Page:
I think the Internet is sleeping.....
Another quiet day, some friends on vacation, some at work, some home sick (get better!!), and some apparently sick of me (a common malady).
For those who tried, but couldn't see the video on my post "Alone Part 1", here is the link.
Quiet days, though busy at work, are at once valuable and scary. They allow me to think, to be productive, to re-center, to begin again, to contemplate. A friend asked if my religion encourages medication, "No," I said, "not as in yoga or humming or chanting, but we are to find quiet times to contemplate, to think deeply, on the messages of life and love and to focus on higher things than paying the bills. We are to be grateful for the simple gifts that bless our lives, a home, children, friends, good food, freedom to worship.
But, when the quiet settles in too deeply, I think on things best left alone, of past mistakes, decisions made in haste, words spoken in anger, bells that can not be un-rung. Life, for most of us, is a series of mis-steps, wrong turns, bad choices, and regret. We apologize when forced, forgive when asked, and hope that we are also forgiven. The quiet unsettles my soul by forcing me to think too much about events that can no longer be changed, outcomes so deeply embedded that guilt, sorry, and forgiveness are moot points in a life of pain.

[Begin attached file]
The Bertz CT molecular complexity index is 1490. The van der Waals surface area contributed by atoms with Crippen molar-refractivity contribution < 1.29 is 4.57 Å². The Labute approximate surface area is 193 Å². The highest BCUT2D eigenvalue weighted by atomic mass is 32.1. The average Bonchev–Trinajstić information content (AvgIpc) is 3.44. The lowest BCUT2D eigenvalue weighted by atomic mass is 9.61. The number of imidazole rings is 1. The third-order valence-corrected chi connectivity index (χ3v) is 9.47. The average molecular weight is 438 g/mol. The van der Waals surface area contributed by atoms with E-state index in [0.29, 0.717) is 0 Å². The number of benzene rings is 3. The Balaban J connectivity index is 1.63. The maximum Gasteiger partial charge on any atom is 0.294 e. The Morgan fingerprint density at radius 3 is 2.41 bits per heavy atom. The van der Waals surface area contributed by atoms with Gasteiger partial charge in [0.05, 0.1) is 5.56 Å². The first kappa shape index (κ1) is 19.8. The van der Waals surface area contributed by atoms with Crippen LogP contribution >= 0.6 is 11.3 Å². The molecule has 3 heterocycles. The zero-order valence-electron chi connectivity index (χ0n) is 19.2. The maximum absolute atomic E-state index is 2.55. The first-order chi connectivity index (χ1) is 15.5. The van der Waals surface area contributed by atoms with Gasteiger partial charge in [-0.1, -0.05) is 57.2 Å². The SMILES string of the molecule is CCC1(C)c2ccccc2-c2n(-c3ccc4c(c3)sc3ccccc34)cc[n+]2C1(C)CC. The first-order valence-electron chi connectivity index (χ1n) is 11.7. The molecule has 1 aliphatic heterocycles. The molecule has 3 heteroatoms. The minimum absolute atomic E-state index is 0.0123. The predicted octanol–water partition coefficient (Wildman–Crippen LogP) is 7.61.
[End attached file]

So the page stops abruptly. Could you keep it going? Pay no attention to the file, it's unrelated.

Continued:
So we let go and move on, but do we? Do we really let go of the hurt inflicted by others or do we just find new targets for our rage? Do we store injustice in heart shaped bottles until someone says the phrase we have been waiting for and we uncork the anger we have so lovingly saved and nurtured.
There is a lot of pain in the world today. Social, economic, religious, political, ethnic, and racial memories stir hate afresh every day, ensuring a never ending supply of excuses to hit back, as if our anger today can bring back grandpa, now long dead, or clear the name or regain the land of generations long long past.
I have a list, like all of us, of grievances I would like to file with the universal complaint box, and if you want to know how petty, shallow, vain, and selfish I am, just ask me for the list, but it's long, and you may need a sandwich and a cot to get through it all.
When the world gives me quiet days, I try to go through the list, not with a check mark to ensure that my list is long and healthy, but with an eraser, to make it shorter, or to at least fade the lines on the deepest ink. Because, you see, I have too many things too do, and so little time to do them on my quiet days.
I need to play more piano, take longer walks, sing louder, read under more trees, kiss under brighter stars, snuggle deeper, eat better, help more often, and lose myself in paintings that make me gasp.
See, I told you quiet days make me think too much.